SV Pilgrim - 1979 Morgan 382 - Homeport: Beaufort, NC

Monday, March 23, 2015

The Long Wait For FRP Is Over

The Long Wait For FRP Is Over

Our ice box rebuild has been stall while we searched for a 48” X 48” X 1/8” piece of Fiberglass Reinforced Panel (FRP).  The 1/8” thick FRP will be used for the inside walls of the new ice box.   Avoiding seams in the floor of the ice box required the material to be at least 48” X 24”. The material is available from McMaster-Carr, but shipping on a piece over 36” required motor freight delivery.  We deemed the shipping cost prohibitive ($60 dollars in shipping for $110 worth of material.) So began our search for an appropriate piece of material in the boat yard or someone placing a large order that we could piggy-back upon.

Finally after nearly a month of searching and inquiries, RW came through with piece he had buried away in a shipping container.
1/8" Fiberglass Reinforced Panel (FRP)
Thanks to RW the ice box rebuild is back on track.

We will be able to reuse the original fore and aft ice box walls.  The largest two pieces remaining are the curved floor and the vertical wall adjacent to the companionway. 

Using the floor sections of the 1” foam insulation as a template made laying out the piece an easy task.
Using the outermost layer of foam as a template for the floor.

The assorted lumber on top is merely dead weight to prevent the foam from taking flight on a windy afternoon.  This method worked well and I replicated the technique for the vertical side wall.
Floor Panel (Top) &  Side Wall Panel (Bottom)
Once the two pieces were marked out on the FRP, I used a jigsaw with a Bosch T341HM1 blade to cut out the sections. 

With the larger sections out of the way, I then focused on prioritizing the order in which the side walls need to be installed in the ice box.  I plan to use a ¾” wide strip of exposed wood just below the level of the counter top as an anchor point for the side walls.  The wood strip runs the entire perimeter of the ice box opening.  

From the FRP, I cut sections that will fit along the outside (port) and forward walls.  The faces of these pieces were abraded with a grinder. The abrasion will provide some tooth to which the epoxy can bond.  The two pieces were then epoxied to the 3/4" strip in the ice box.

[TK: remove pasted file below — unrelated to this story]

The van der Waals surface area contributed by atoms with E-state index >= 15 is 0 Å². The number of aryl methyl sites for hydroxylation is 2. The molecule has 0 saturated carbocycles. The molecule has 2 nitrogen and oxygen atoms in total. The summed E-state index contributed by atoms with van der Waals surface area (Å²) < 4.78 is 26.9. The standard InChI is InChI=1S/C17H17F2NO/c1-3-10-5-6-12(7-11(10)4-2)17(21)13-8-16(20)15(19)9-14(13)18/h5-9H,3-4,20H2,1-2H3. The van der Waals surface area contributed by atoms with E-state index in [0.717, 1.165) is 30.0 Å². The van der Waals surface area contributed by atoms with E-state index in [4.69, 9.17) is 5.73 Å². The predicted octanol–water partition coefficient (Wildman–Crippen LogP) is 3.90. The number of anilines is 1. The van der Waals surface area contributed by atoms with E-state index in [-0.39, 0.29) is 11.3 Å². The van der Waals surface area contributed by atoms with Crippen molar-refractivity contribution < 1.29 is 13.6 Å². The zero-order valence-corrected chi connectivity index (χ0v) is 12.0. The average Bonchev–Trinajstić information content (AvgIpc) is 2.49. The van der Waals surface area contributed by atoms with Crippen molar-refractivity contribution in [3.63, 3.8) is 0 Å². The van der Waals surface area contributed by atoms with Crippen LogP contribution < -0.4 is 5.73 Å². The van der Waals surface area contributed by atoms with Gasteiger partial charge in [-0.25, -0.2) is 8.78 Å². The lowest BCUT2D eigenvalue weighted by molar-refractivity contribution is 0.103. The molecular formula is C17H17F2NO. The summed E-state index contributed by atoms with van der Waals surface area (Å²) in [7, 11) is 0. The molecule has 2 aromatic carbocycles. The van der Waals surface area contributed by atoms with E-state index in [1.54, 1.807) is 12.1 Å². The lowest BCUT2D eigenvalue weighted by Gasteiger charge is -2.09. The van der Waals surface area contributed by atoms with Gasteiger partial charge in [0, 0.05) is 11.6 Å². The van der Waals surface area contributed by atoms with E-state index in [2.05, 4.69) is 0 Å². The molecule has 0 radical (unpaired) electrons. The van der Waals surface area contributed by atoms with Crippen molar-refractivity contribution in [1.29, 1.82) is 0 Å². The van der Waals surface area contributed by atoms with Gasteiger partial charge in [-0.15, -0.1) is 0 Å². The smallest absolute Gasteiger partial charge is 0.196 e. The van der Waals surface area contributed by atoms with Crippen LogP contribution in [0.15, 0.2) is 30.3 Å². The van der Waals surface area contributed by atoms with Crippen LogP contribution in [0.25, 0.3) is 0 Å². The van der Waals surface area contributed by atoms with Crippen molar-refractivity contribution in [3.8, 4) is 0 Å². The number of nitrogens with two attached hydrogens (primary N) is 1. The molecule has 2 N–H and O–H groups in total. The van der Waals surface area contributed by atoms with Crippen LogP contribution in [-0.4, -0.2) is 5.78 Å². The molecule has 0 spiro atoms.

Installing the first two pieces of the interior ice box walls.
Unable to find a good method of clamping the outside piece in place, I used a couple temporary #8 wood screws.  Once the epoxy is set these will be removed and the holes filled.  This piece will be visible in the completed ice box. 

The foreword piece was easy to clamp in position.  This 2” piece simply serves as an anchor to which the larger wall section will be attached.

Feels good to be making progress on the ice box once again.   Other images and notes from our ice box rebuild are available in our -  Ice Box Rebuild Photo Album.

Despite our silence over the past month we have not been idle.  We are making good progress on full bottom job for Pilgrim (stripping all bottom paint, repairing blisters, fairing the hull, and barrier coat.)  I’ll post more on that project in the near future.


  1. In Casey's book This Old Boat he suggest using plain old Formica. Two types he noted were vertical (for the wall- thinner) and horizontal (for counter tops- its thicker). I always wondered how that would work. Ken

    1. Ken, Great book. I refer to it often. I do not recall Casey's Formica suggestion. Does epoxy bond well to the finish side of Formica?

      Hope your boat projects are going well.


    2. If I recall, the product is just epoxy and a core, usually paper. So sanding it for grip and you are good with proper paints/adhesives. Casey (1991) page 307 describes his method clearly and with good graphics. Unfortunately, I don't get to play boat projects anymore. I developed early onset heart disease. Just walking to the kitchen can make me short of breath and now memory issues are cropping up.. So I sit by my window, remember (at least try!) the good times, and read about yours. I have really enjoyed the blog. I admire you and your wife so much. I wanted my daughters to do the same, but all they do is WORK WORK WORK. There is more to life, and as I found out, life can be.....shorter than anticipated. Some trash talk Lin and Larry, but they are brilliant. Go now, go small. Just like what you two are doing. Best of luck. Ken (formerly of Westsail 32 Satori #223)